Read through Day 1’s Reading Comprehension Questions:
Listen to or read Chapter 4 of The Firework Maker’s Daughter (Have a pen and paper ready to note down any answers to the questions) https://www.youtube.com/watch?v=InUL8L10mdY
Day 1: Can you answer these comprehension questions about The Firework Maker’s Daughter Chapter 4? There are 3 levels of questions:
1.What is the Goddess' voice like?
2.What happens to Rambashi's Jungle Grill?
3.What sounds does Lila hear in the jungle?
4.What does Lila lose down the side of the mountain?
Challenge: What do we learn about Lila's personality?
1.How does Lila feel when she has no one to share her feelings with?
2. Why does Chulak try so hard to speak to the Goddess?
3. Do you think Rambashi's next plan will work? Explain why.
Challenge: What do you think Lila will do next?
1.How does the story build up to an exciting climax in this chapter?
2. How does Philip Pullman create tension in the chapter?
3. Why is the mountain described as an endless slope?
Challenge: Find powerful adjectives in the chapter -like frivolous
Day 2: In Chapter 4, Philip Pullman describes the Goddess’ voice as ‘soft and low, like a murmur of waves on the beach at night.’ This is a simile. He has compared the Goddess’ voice to something else, using the word like. You can find out more about similes here: https://literarydevices.net/simile/
Can you think about the people in your family and their voices? Write some similes to describe their voices. For example, in my family I might write:
Mr Robinson’s voice was gruff, like a grizzly bear that had just woken from a whole winter’s sleep.
Nathaniel’s voice was as loud as a church bell, ringing for all to hear.
Once you have done this for your family, can you do the same for Mrs Robinson and Mrs McCormick’s voices?
Task 1: There is a lot of adventurous vocabulary in this chapter. In your exercise book, can you write down the definitions of the following words and try and work out what they mean in context of their sentences in the chapter?
Task 2: In this chapter, Philip Pullman immerses us in Lila’s walk through the jungle through the use of jungle noises. He talks about the sound of the river and the chatter of the monkeys in the trees.
When you are out on a walk or in your garden, take a notepad and pencil with you. Can you take a mindfulness walk? This is where you pay attention to the sounds that you can hear around you and really concentrate on what you are seeing and hearing. Note down anything you hear or see. When you get home, can you write about your experience using what you saw and heard? Here is my example:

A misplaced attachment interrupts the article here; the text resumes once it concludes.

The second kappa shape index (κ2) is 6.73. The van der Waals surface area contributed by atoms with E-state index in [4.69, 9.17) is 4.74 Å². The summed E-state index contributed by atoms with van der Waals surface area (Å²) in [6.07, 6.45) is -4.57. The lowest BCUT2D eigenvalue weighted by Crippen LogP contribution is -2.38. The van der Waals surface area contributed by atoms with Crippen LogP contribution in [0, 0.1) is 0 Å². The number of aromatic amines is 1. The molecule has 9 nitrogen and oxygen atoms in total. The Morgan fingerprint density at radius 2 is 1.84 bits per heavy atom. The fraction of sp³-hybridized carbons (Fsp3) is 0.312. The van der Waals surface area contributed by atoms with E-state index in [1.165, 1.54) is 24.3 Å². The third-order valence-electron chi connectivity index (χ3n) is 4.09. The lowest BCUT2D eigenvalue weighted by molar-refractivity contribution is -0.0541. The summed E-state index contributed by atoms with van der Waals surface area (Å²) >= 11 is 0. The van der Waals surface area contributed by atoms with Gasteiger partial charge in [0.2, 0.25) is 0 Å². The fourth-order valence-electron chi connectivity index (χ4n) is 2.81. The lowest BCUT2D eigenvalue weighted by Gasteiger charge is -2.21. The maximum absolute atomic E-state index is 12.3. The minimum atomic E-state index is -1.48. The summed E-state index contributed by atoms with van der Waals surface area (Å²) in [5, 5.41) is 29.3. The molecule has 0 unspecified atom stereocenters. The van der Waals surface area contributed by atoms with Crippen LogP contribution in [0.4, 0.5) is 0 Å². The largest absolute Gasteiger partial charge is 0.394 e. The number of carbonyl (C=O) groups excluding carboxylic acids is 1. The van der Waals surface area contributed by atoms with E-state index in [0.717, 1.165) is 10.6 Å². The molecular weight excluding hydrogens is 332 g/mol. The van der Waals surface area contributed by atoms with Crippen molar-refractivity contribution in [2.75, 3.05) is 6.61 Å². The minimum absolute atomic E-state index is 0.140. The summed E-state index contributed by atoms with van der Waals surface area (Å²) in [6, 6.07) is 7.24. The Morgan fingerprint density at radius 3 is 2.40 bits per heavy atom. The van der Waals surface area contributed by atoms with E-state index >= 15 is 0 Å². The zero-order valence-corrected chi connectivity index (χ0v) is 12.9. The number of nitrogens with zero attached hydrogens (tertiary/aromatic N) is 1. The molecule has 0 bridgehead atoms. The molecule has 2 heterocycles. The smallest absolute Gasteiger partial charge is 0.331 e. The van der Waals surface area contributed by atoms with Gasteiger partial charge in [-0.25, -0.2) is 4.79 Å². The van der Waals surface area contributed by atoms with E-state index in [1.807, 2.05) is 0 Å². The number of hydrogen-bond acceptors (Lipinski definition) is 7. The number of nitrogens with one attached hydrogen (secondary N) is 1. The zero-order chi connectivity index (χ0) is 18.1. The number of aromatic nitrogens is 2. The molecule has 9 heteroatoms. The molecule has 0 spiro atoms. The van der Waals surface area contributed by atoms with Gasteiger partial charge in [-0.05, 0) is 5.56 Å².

Walking across the rickety bridge, I can hear the sound of the water gushing underneath. The noise of bags rustling drifts upwards, as I realise there are a group of children down below feeding the ducks. The hungry birds squawk and beat their wings to warn one another away. A bristling in the bushes next to me alerts my attention to a deer, standing statue still, listening out for any danger. I watch him for a while, as he goes on grazing on the grass by the side of the river. Suddenly, a loud horn pierces the peaceful surroundings and the deer bolts away. A train is coming.
Day 4 and 5
It sounds as though Lila is having a tough time trying to make her way up the mountain. Perhaps she would be more successful if she had a good guide for climbing a mountain with her. Your task over the next couple of days is to research and write a guide for climbing a mountain.
1. Research tips for climbing mountains:
You will want to make some notes. You can find information at the following webpages:
2. Plan your guide:
- What subtitles will you use?
- What order will you put your information in?
- What pictures will you include?
- What vocabulary do you definitely want to use? Have you spelt it correctly.
3. Write your guide:
Be sure to include:
- A clear title to show what is being explained
- An opening statement to explain the purpose of the text
- A list of equipment that the mountaineer will need
- How they could prepare to leave
- Dangers they should look out for
- Illustrations/diagrams to make your information clearer
- Subordinating conjunctions (for example, because, so, this causes, therefore, thus, consequently)
- Conjunctions of time (firstly, before, after, when)
*If you need help remembering what a conjunction is then you can find more information here. https://www.theschoolrun.com/what-is-a-conjunction